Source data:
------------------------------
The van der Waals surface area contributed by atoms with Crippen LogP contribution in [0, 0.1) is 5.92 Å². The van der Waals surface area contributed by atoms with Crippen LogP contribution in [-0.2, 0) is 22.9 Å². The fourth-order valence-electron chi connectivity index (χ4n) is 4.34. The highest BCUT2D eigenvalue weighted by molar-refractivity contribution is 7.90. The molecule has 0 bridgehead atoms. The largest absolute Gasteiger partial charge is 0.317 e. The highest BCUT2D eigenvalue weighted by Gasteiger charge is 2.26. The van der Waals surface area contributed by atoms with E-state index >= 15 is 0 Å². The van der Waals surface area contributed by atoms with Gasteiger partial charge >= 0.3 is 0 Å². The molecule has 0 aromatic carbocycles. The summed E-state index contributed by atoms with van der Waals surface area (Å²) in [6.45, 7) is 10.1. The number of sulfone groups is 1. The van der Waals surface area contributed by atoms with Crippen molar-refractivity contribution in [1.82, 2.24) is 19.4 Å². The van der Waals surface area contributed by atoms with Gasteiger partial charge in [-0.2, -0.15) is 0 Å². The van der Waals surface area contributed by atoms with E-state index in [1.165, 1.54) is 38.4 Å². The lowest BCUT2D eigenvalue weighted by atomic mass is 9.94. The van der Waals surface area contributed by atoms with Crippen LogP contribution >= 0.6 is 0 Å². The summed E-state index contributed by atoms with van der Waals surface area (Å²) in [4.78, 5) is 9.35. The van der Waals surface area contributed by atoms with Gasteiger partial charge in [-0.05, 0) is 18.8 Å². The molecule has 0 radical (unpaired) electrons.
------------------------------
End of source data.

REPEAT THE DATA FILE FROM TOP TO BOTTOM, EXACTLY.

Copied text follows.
The van der Waals surface area contributed by atoms with Crippen LogP contribution in [0, 0.1) is 5.92 Å². The van der Waals surface area contributed by atoms with Crippen LogP contribution in [-0.2, 0) is 22.9 Å². The fourth-order valence-electron chi connectivity index (χ4n) is 4.34. The highest BCUT2D eigenvalue weighted by molar-refractivity contribution is 7.90. The molecule has 0 bridgehead atoms. The largest absolute Gasteiger partial charge is 0.317 e. The highest BCUT2D eigenvalue weighted by Gasteiger charge is 2.26. The van der Waals surface area contributed by atoms with E-state index >= 15 is 0 Å². The van der Waals surface area contributed by atoms with Gasteiger partial charge >= 0.3 is 0 Å². The molecule has 0 aromatic carbocycles. The summed E-state index contributed by atoms with van der Waals surface area (Å²) in [6.45, 7) is 10.1. The number of sulfone groups is 1. The van der Waals surface area contributed by atoms with Crippen molar-refractivity contribution in [1.82, 2.24) is 19.4 Å². The van der Waals surface area contributed by atoms with Gasteiger partial charge in [-0.2, -0.15) is 0 Å². The van der Waals surface area contributed by atoms with E-state index in [1.165, 1.54) is 38.4 Å². The lowest BCUT2D eigenvalue weighted by atomic mass is 9.94. The van der Waals surface area contributed by atoms with Crippen LogP contribution >= 0.6 is 0 Å². The summed E-state index contributed by atoms with van der Waals surface area (Å²) in [4.78, 5) is 9.35. The van der Waals surface area contributed by atoms with Gasteiger partial charge in [-0.05, 0) is 18.8 Å². The molecule has 0 radical (unpaired) electrons.